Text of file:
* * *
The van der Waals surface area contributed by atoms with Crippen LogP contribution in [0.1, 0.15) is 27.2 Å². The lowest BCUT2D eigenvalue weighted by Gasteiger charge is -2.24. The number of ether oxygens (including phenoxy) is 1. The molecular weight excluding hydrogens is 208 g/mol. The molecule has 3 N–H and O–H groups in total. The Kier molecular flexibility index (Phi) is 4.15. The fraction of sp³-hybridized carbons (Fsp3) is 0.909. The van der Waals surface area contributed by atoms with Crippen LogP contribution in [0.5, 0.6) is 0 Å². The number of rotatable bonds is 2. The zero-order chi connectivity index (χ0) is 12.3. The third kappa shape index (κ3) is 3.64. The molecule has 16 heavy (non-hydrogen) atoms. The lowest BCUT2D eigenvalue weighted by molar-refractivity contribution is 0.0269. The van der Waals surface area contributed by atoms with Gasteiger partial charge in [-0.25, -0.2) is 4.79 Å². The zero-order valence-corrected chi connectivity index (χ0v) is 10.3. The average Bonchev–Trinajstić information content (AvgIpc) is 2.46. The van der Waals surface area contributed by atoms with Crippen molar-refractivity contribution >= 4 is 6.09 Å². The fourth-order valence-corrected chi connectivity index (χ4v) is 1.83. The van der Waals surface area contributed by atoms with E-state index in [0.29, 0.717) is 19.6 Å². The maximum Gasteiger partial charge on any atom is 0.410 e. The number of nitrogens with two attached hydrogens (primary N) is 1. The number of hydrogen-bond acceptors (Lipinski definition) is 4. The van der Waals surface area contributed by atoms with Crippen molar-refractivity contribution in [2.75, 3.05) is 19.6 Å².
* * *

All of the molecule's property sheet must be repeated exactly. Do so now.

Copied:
The van der Waals surface area contributed by atoms with Crippen LogP contribution in [0.1, 0.15) is 27.2 Å². The lowest BCUT2D eigenvalue weighted by Gasteiger charge is -2.24. The number of ether oxygens (including phenoxy) is 1. The molecular weight excluding hydrogens is 208 g/mol. The molecule has 3 N–H and O–H groups in total. The Kier molecular flexibility index (Phi) is 4.15. The fraction of sp³-hybridized carbons (Fsp3) is 0.909. The van der Waals surface area contributed by atoms with Crippen LogP contribution in [0.5, 0.6) is 0 Å². The number of rotatable bonds is 2. The zero-order chi connectivity index (χ0) is 12.3. The third kappa shape index (κ3) is 3.64. The molecule has 16 heavy (non-hydrogen) atoms. The lowest BCUT2D eigenvalue weighted by molar-refractivity contribution is 0.0269. The van der Waals surface area contributed by atoms with Gasteiger partial charge in [-0.25, -0.2) is 4.79 Å². The zero-order valence-corrected chi connectivity index (χ0v) is 10.3. The average Bonchev–Trinajstić information content (AvgIpc) is 2.46. The van der Waals surface area contributed by atoms with Crippen molar-refractivity contribution >= 4 is 6.09 Å². The fourth-order valence-corrected chi connectivity index (χ4v) is 1.83. The van der Waals surface area contributed by atoms with E-state index in [0.29, 0.717) is 19.6 Å². The maximum Gasteiger partial charge on any atom is 0.410 e. The number of nitrogens with two attached hydrogens (primary N) is 1. The number of hydrogen-bond acceptors (Lipinski definition) is 4. The van der Waals surface area contributed by atoms with Crippen molar-refractivity contribution in [2.75, 3.05) is 19.6 Å².